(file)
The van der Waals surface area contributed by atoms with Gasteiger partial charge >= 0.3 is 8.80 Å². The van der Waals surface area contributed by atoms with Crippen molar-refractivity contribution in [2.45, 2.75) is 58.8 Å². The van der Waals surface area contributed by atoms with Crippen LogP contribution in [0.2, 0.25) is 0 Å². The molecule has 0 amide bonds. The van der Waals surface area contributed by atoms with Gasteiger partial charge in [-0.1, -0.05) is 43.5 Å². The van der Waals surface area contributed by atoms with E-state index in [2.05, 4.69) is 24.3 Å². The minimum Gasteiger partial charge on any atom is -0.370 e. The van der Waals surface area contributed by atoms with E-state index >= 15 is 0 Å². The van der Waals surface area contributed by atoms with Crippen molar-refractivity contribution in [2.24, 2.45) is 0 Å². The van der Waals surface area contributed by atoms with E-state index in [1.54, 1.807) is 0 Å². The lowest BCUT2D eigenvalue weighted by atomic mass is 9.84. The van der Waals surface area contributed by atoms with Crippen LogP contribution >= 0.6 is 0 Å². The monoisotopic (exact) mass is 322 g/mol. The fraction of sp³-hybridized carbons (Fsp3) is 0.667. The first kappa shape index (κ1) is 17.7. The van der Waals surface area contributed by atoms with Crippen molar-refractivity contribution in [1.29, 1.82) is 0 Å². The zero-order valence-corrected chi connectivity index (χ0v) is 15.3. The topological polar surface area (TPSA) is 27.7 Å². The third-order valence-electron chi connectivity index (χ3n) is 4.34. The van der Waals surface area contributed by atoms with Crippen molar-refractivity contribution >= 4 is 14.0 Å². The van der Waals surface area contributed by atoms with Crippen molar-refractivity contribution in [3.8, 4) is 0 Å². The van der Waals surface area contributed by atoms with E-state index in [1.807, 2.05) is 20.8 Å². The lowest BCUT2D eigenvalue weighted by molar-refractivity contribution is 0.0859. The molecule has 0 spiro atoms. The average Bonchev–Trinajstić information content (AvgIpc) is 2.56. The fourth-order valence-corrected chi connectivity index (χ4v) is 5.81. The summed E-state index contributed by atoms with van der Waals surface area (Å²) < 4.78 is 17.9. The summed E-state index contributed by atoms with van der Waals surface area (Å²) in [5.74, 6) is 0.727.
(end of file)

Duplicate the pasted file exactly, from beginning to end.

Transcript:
The van der Waals surface area contributed by atoms with Gasteiger partial charge >= 0.3 is 8.80 Å². The van der Waals surface area contributed by atoms with Crippen molar-refractivity contribution in [2.45, 2.75) is 58.8 Å². The van der Waals surface area contributed by atoms with Crippen LogP contribution in [0.2, 0.25) is 0 Å². The molecule has 0 amide bonds. The van der Waals surface area contributed by atoms with Gasteiger partial charge in [-0.1, -0.05) is 43.5 Å². The van der Waals surface area contributed by atoms with E-state index in [2.05, 4.69) is 24.3 Å². The minimum Gasteiger partial charge on any atom is -0.370 e. The van der Waals surface area contributed by atoms with E-state index >= 15 is 0 Å². The van der Waals surface area contributed by atoms with Crippen molar-refractivity contribution in [2.24, 2.45) is 0 Å². The van der Waals surface area contributed by atoms with E-state index in [1.54, 1.807) is 0 Å². The lowest BCUT2D eigenvalue weighted by atomic mass is 9.84. The van der Waals surface area contributed by atoms with Crippen LogP contribution >= 0.6 is 0 Å². The monoisotopic (exact) mass is 322 g/mol. The fraction of sp³-hybridized carbons (Fsp3) is 0.667. The first kappa shape index (κ1) is 17.7. The van der Waals surface area contributed by atoms with Crippen molar-refractivity contribution in [1.29, 1.82) is 0 Å². The zero-order valence-corrected chi connectivity index (χ0v) is 15.3. The topological polar surface area (TPSA) is 27.7 Å². The third-order valence-electron chi connectivity index (χ3n) is 4.34. The van der Waals surface area contributed by atoms with Crippen molar-refractivity contribution >= 4 is 14.0 Å². The van der Waals surface area contributed by atoms with Crippen molar-refractivity contribution in [3.8, 4) is 0 Å². The van der Waals surface area contributed by atoms with E-state index in [1.807, 2.05) is 20.8 Å². The lowest BCUT2D eigenvalue weighted by molar-refractivity contribution is 0.0859. The molecule has 0 spiro atoms. The average Bonchev–Trinajstić information content (AvgIpc) is 2.56. The fourth-order valence-corrected chi connectivity index (χ4v) is 5.81. The summed E-state index contributed by atoms with van der Waals surface area (Å²) < 4.78 is 17.9. The summed E-state index contributed by atoms with van der Waals surface area (Å²) in [5.74, 6) is 0.727.